Restrictions not to be relaxed yet, but universities can "prepare" themselves

Outdoor sports are allowed again for those aged 27 and under. Photo: DUB archive

“We are getting completely fed up with it all”, said outgoing Prime Minister Mark Rutte in a recent press conference about the coronavirus crisis. “The economic, social, and psychological consequences of the pandemic are mounting up”. 

For the higher education sector, that means an increasing amount of students feeling isolated and depressed, with some of them falling behind in their studies.

The Dutch government will be taking “a slightly less cautious” approach in the near future, which means that secondary schools will reopen partially from March 1st. In addition, people in contact-based professions, such as hairdressers, will be allowed to go back to work. There will be more possibilities to shop by appointment and outdoor team sports will be permitted for people aged 27 and under.

Student organisations feared that higher education would be exempt from these relaxation plans, and they were right: universities and universities of applied sciences are not on the list of institutions allowed to open their doors again.

Student unions ISO and LSVb are tired of waiting. “It's a pity that students are structurally at the back of the queue when it comes to the relaxation of the restrictions”, says ISO chair Dahran Çoban. “Once again, their promises about the future have not been kept. Hopefully, we'll be next.”

Subsequent phase
That could well be the case. The government realises the need for a greater scope of in-person classes in the higher education sector, wrote the outgoing Minister of Health, Welfare and Sport, Hugo de Jonge, in a letter to the House of Representatives. "We are therefore assessing whether higher education can reopen 'in a subsequent phase'. Universities and universities of applied sciences can start getting ready to reopen, as stated in the Outbreak Management Team's recommendation”.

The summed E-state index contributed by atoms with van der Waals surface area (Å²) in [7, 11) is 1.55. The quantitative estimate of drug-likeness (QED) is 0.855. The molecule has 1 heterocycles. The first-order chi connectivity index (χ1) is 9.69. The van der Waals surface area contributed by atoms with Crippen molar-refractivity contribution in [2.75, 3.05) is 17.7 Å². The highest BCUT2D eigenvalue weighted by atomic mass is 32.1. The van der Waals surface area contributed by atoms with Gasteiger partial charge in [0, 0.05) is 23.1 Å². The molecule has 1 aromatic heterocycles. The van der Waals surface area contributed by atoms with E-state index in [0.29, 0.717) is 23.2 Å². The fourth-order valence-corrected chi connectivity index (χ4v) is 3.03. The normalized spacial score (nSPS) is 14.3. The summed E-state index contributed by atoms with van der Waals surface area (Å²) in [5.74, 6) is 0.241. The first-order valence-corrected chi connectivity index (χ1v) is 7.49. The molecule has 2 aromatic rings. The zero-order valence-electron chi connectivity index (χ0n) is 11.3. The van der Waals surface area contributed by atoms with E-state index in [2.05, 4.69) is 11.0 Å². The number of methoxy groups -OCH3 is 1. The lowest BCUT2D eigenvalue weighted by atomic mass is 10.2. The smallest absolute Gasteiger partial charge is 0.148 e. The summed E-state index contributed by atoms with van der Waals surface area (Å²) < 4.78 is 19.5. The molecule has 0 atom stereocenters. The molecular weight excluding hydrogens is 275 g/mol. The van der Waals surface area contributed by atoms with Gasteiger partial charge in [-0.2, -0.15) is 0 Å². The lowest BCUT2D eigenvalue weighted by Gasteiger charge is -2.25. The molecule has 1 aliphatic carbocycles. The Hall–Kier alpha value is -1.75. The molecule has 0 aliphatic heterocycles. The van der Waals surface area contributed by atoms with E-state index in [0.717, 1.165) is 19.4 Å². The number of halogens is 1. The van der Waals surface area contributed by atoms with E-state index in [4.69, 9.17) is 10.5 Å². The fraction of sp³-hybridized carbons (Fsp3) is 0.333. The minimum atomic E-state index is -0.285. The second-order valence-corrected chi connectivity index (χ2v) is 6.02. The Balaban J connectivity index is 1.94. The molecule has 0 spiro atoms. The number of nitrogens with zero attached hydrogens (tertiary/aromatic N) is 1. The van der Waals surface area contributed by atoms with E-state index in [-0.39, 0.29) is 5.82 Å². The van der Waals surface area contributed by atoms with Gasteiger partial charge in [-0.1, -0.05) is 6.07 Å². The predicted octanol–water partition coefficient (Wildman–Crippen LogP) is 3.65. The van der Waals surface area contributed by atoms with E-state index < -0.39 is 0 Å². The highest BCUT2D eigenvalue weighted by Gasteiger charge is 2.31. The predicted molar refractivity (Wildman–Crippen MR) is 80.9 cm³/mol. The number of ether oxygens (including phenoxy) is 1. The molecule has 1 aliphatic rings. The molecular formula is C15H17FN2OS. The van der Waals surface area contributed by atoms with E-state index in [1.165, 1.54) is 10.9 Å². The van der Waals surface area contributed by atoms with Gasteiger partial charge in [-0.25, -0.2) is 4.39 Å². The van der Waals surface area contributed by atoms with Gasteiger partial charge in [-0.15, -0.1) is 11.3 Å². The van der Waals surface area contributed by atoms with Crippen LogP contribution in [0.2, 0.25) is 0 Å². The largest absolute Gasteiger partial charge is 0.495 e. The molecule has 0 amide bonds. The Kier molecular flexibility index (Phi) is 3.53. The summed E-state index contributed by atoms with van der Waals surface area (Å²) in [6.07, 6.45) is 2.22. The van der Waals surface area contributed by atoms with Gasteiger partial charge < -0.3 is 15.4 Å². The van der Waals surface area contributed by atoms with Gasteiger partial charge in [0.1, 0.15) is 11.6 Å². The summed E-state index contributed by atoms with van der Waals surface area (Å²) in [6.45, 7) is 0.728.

The decision to reopen is out of the hands of the universities. “We are ready”, tweeted Ron Bormans, chairman of the board of the Rotterdam University of Applied Sciences. The president of the Association of Dutch Universities (VSNU), Pieter Duisenberg, agrees. “In the interests of the well-being of students and teachers alike, and of the quality of education itself, classes on campus are essential.” Duisenberg has recently published an opinion piece on Dutch newspaper Trouw calling for higher education to be allowed to reopen at least partially in March.

One positive aspect from Minister De Jonge’s letter is that practical lessons will be exempt from the curfew as of March 3. This exemption currently only applies to exams.

Eight pilot schemes
Meanwhile, eight pilot projects involving home-based rapid coronavirus testing are being run at educational institutions, according to public broadcasting service NOS on Monday. By getting tested in advance - even without any symptoms - students could return to their campus in relative safety.

In the city of Den Bosch, for example, 2,500 students attending the Avans University of Applied Sciences, the HAS University of Applied Sciences, and the Koning Willem I College will shortly be taking part in a self-testing pilot. The participants will receive an online explanation of how they should carry out the home-based tests. If they test negative, they may attend classes for the next two days, although they must still observe all social distancing guidelines.

The other pilot schemes are being held in and around the cities of Groningen, Delft, Amsterdam, Nijmegen, Eindhoven, Utrecht, and Rotterdam.